• Bobbie Sue Green from ABC & Me Christian Preschool

Finalists for the Preschool 3-4 year-old Group:

• Libby Rice from The Assembly Kids Academy

• Rachel Edgeworth from Open Arms Christian Learning Center

Finalists for the Prekindergarten 4-5 year-old Group:

• Cindy Galvez from The Assembly Kids Academy

• Megan Berry from Bright Beginnings Preschool

The Overall Early Educator of the Year for 2024:

• Rachel Edgeworth from Open Arms Christian Learning Center

Following the awards ceremony, the CHEER Conference hosted a community EXCELebration luncheon, emphasizing the profound impact of early educators in shaping young minds and futures.

“These early educators are so much more than some perceive as daycare workers or babysitters; they genuinely are brain architects when they have classrooms with high-quality experiences. Follow the brain research that is everywhere right now. It’s no longer OK to say daycare. They care for the whole child. Their job is the most important one in a child’s life. It’s time we celebrate and cherish their hard work as early educators and teachers,” said Mansell.

The Columbus-Lowndes Excel by 5 coalition will convene for its next quarterly meeting on April 25th at 1 PM in the W’s Education building, room 120. Early childhood supporters are invited.

For media inquiries, please contact:

Anna Wood or Penny Mansell

Center for Education Support Mississippi University for Women


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Columbus, Mississippi – The School of Education at The W (Mississippi University for Women) celebrated excellence and achievement at its Awards Day event.

Awards Day is an opportunity to honor the exceptional accomplishments of our School of Education community, showcasing our commitment to fostering excellence, leadership, and lifelong learning in education,” said Dr. Marty Hatton, Dean of the School of Education. 

The ceremony, held on April 17th, celebrated the outstanding contributions of students throughout their undergraduate education experiences. Significantly, The W’s education programs distinguish themselves through their Residency courses, providing students with unparalleled classroom experience compared to other programs in the state. These courses are integrated alongside academic classes, facilitating a cohesive block schedule that empowers students to apply newly acquired pedagogical skills in practical, hands-on learning environments in area classrooms.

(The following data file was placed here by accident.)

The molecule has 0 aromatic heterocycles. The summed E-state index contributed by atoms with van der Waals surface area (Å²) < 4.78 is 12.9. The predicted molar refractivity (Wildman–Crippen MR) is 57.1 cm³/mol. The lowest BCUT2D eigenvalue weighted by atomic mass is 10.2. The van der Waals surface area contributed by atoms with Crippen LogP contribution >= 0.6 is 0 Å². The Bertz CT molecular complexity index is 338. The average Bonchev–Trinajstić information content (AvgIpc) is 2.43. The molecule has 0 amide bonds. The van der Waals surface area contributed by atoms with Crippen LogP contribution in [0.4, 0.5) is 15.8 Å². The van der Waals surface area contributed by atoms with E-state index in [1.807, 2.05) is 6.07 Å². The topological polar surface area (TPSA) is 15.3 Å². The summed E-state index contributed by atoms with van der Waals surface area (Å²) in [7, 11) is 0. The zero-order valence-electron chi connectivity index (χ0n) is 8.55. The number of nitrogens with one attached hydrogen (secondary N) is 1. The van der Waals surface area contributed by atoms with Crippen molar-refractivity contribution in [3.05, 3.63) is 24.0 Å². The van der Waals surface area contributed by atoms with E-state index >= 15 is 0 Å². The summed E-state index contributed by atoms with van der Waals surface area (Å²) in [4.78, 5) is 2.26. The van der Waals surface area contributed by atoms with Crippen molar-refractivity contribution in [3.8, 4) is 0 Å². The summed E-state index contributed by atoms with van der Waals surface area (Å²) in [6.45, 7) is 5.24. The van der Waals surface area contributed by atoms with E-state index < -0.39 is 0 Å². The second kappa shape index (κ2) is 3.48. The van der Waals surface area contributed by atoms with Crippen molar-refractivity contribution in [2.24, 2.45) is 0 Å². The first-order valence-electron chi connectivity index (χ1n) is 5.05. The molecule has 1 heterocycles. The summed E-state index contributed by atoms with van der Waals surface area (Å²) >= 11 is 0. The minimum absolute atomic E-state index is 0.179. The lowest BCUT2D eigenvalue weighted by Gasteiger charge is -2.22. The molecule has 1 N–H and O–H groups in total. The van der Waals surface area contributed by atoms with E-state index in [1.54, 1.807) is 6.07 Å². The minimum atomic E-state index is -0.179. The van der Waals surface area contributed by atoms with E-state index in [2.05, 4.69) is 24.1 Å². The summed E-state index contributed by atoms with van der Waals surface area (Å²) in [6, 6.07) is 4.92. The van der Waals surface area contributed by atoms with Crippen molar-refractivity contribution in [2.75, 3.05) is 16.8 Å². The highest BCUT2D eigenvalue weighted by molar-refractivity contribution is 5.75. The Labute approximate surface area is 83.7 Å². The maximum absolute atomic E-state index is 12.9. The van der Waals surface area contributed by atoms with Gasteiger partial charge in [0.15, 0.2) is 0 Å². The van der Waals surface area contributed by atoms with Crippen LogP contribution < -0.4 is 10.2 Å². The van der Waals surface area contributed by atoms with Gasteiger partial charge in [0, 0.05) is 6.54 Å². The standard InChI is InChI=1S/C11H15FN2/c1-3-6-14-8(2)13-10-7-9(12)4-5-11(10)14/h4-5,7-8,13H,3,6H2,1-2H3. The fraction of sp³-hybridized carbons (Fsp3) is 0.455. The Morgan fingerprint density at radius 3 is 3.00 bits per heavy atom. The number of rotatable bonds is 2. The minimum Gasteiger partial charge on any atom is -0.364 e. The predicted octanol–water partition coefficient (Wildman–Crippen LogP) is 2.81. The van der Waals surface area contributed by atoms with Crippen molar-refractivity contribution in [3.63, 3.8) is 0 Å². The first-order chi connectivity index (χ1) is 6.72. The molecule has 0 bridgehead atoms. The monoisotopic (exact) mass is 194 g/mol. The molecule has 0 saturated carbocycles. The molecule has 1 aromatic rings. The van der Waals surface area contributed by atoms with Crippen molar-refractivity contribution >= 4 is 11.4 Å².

Congratulations to all of our students for their outstanding achievements. The W is known for turning out top-notch educators in our region who are ready to serve our communities. We are proud of each of you for your dedication to being the best teacher possible,” said Dr. Bob Fuller, Chair of the School of Education.

Awards were given to the most outstanding students in early childhood, the four elementary education blocks, and the elementary and secondary internships. Nominations are based on an exceptional all-around student model. Faculty members and residency mentor teachers submitted nominations and narratives for candidates within their respective semester academic blocks. Student nominations were based on: personal characteristics (energy level, enthusiasm, cooperation, scholarship, character, initiative, overall general attitude), professional characteristics (professional attitude & poise, enthusiasm for teaching, self-confidence, evidence of growth & improvement), skills in methodology (classroom management, methods & techniques, lesson planning, knowledge of subject matter, skills in student evaluation, discipline toward students). All currently teaching faculty voted for the overall outstanding students.

Immediately following the awards program, students could visit and interview with regional schools for career and job placements.

The W consistently produces highly skilled teacher candidates who excel in their profession, setting a standard of excellence that surpasses other programs. We are thankful for our students, faculty, and staff who set the bar high to create leaders in the field of education,” said Hatton. 

Early Childhood Education

Alesia Shambry – Outstanding Overall Student

Elizabeth Franks

Block 1

Clara Baggett – Outstanding Overall Student  

Mallory Dabbs

Sierra Poire

Block 2

Kayla Branham

Audrey Foreman

Emily Goss – Outstanding Overall Student  

Reagan Greenhaw

Madison Lee

Laila Luckett

Diamond Rayford

Allison Sprouse

Melanie Vice

Block 3

Haylie Crimm

Madison Evans

Macie Manasco

Harrison Powell – Outstanding Overall Student  

Cally Thompson


Kaitlyn Bass

Carol Ferrell

Miranda Flippo – Outstanding Overall Student  

Natalie Frazier

Harley Holsonback

Aliyah Howell

Laura McBrayer

Abigail O’Rand

Secondary Internship

Autumn Bigham – Outstanding Overall Student  

Olivia Eubanks

Early Childhood  

Jayde Richardson – Outstanding Overall Student

Block 1

Audrey Foreman

Emily Goss

Reagan Greenhaw

Sydney Linton

Laila Luckett

Chloe Minich

Diamond Rayford

Allison Sprouse – Outstanding Overall Student

Block 2

Morgan Aldridge

Haylie Crimm – Outstanding Overall Student

Madison Baucom

Madison Evans

Macie Manasco

Andrea Potterf

Harrison Powell

Block 3

Aliyah Howell

Macey Crawford – Outstanding Overall Student

Abbie Graves


Katlyn Bowles

Ka’Tanja Hall – Outstanding Overall Student

Sidney Linton

Meaghan Vines


Shakia Butler – Outstanding Overall Student